Behavior change is hard work that is best achieved by aiming our sights at a very specific target. For example, take one or two specific behaviors that you would like to change and that would benefit you, your team, or your organization. Focus all your efforts right there. Then measure to see that you are getting results. If the change is not forthcoming, tweak your efforts, adjust, but continue to stay focused on the area you want to change.

 


 

 Andrea-Davis Andrea Davis, Partner and Cofounder: Shared values bring teams together.

We all know a sense of purpose is essential for engagement, but how do you connect team members to your purpose? One way is through a shared set of values. 

It’s been a big year for FlashPointfrom rebranding to launching a new website to acquiring another leadership consulting firm. Given these changes, we knew it was a perfect opportunity to redefine our vision, mission and values and reconnect the team to our purpose. Our new values make it clear what’s important to us and what it means to be a part of the FlashPoint team.

Meet our new FlashPoint team values:

  • We are Dynamic. We carry out our work with passion. We act as catalysts for progress. We deliver with agility.
  • We Work as a Team (For Real). We give more than we get. We share with courage and consideration. We commit the success of others.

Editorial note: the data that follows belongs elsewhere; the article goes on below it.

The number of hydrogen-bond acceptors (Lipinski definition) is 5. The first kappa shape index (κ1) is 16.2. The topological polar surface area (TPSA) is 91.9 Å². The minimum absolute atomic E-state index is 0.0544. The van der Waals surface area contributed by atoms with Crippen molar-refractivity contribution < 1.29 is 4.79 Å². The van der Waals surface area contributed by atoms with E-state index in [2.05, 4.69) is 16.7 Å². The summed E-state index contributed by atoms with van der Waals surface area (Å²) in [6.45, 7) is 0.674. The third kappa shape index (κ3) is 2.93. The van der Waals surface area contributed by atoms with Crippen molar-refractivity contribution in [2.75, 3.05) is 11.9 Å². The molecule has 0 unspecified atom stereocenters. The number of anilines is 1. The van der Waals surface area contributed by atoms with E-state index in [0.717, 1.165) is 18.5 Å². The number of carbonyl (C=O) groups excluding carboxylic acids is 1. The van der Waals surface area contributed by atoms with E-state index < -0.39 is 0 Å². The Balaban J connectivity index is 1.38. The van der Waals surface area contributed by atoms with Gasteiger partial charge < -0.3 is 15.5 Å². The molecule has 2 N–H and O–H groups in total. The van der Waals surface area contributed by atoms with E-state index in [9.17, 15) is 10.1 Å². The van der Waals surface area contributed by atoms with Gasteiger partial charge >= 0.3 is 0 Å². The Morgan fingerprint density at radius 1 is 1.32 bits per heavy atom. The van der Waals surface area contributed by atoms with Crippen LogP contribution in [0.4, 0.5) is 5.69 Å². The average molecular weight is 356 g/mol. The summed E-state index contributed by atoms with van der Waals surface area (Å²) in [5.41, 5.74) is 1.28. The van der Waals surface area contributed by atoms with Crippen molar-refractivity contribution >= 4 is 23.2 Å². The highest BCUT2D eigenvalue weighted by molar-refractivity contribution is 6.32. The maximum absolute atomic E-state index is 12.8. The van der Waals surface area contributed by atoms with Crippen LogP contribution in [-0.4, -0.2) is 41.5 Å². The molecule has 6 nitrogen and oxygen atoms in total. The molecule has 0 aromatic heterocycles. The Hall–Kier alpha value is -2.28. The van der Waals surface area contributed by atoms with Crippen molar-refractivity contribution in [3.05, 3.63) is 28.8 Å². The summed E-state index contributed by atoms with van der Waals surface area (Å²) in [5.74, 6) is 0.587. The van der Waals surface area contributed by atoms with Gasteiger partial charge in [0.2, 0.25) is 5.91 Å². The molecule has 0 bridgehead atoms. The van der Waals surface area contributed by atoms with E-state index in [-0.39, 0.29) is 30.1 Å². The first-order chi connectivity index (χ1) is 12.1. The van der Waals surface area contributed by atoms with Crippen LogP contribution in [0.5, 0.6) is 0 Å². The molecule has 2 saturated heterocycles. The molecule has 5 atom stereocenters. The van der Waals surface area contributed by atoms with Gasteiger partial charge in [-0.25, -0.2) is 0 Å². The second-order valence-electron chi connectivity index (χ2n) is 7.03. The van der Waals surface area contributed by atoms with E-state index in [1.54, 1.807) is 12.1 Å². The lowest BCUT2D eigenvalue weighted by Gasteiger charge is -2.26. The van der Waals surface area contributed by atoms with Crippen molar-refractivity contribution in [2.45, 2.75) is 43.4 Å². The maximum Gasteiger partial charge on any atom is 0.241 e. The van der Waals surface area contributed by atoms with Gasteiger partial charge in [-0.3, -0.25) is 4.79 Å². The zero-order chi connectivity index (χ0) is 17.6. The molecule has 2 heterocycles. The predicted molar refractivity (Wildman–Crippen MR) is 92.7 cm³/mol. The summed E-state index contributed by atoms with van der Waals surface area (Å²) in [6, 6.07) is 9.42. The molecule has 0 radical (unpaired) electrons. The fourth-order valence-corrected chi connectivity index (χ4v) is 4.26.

• We Hone our Craft. We strive to become better leaders. We perfect processes that liberate. We love to learn. 

As one of our team members so aptly stated, dynamic is our “Flash,” craft is our “Point,” and it takes a team to pull it all together!

 


 

Holly-Seaton-2018-square Holly Seaton, PhD, Consultant: Coaching is personal.

Lessons I’ve learned being a coach: 

What is the value of coaching to a leader; an essential or a luxury? With humility and interest, I have learned that value is in the eye of the beholder. All the tools of a coach, such as listening, making observations, providing resources, and giving expert advice matters not, without willingness and chemistry.  Shining the light on how a leader shows up is not always easy.  Yet, great things happen in a relationship of trust and mutual respect. 

practice of art and science, head and heart, coaching is always personal; so, I have learned to ask that important question at the end of each coaching conversation, “how was this of value to you?”

 


 

RL1A2526.jpg Bill Mugavin, CPLP, Senior Consultant/Account Lead: R-E-S-P-E-C-T is the secret to working with other DiSC styles.